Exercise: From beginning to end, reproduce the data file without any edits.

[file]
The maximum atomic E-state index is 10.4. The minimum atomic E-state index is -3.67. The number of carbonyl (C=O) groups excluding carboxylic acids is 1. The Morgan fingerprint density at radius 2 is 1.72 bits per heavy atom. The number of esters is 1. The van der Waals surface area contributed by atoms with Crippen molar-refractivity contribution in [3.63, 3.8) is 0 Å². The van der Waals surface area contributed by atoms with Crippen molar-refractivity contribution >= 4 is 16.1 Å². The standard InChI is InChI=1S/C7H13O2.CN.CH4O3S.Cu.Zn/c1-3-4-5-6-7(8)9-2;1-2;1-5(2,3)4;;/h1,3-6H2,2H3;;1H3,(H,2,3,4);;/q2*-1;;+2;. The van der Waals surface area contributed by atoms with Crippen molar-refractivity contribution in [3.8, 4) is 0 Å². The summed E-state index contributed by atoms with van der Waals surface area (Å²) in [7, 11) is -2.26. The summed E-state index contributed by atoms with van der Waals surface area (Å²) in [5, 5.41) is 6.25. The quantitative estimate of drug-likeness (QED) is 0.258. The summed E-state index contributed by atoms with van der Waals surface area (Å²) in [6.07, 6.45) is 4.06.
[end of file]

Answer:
The maximum atomic E-state index is 10.4. The minimum atomic E-state index is -3.67. The number of carbonyl (C=O) groups excluding carboxylic acids is 1. The Morgan fingerprint density at radius 2 is 1.72 bits per heavy atom. The number of esters is 1. The van der Waals surface area contributed by atoms with Crippen molar-refractivity contribution in [3.63, 3.8) is 0 Å². The van der Waals surface area contributed by atoms with Crippen molar-refractivity contribution >= 4 is 16.1 Å². The standard InChI is InChI=1S/C7H13O2.CN.CH4O3S.Cu.Zn/c1-3-4-5-6-7(8)9-2;1-2;1-5(2,3)4;;/h1,3-6H2,2H3;;1H3,(H,2,3,4);;/q2*-1;;+2;. The van der Waals surface area contributed by atoms with Crippen molar-refractivity contribution in [3.8, 4) is 0 Å². The summed E-state index contributed by atoms with van der Waals surface area (Å²) in [7, 11) is -2.26. The summed E-state index contributed by atoms with van der Waals surface area (Å²) in [5, 5.41) is 6.25. The quantitative estimate of drug-likeness (QED) is 0.258. The summed E-state index contributed by atoms with van der Waals surface area (Å²) in [6.07, 6.45) is 4.06.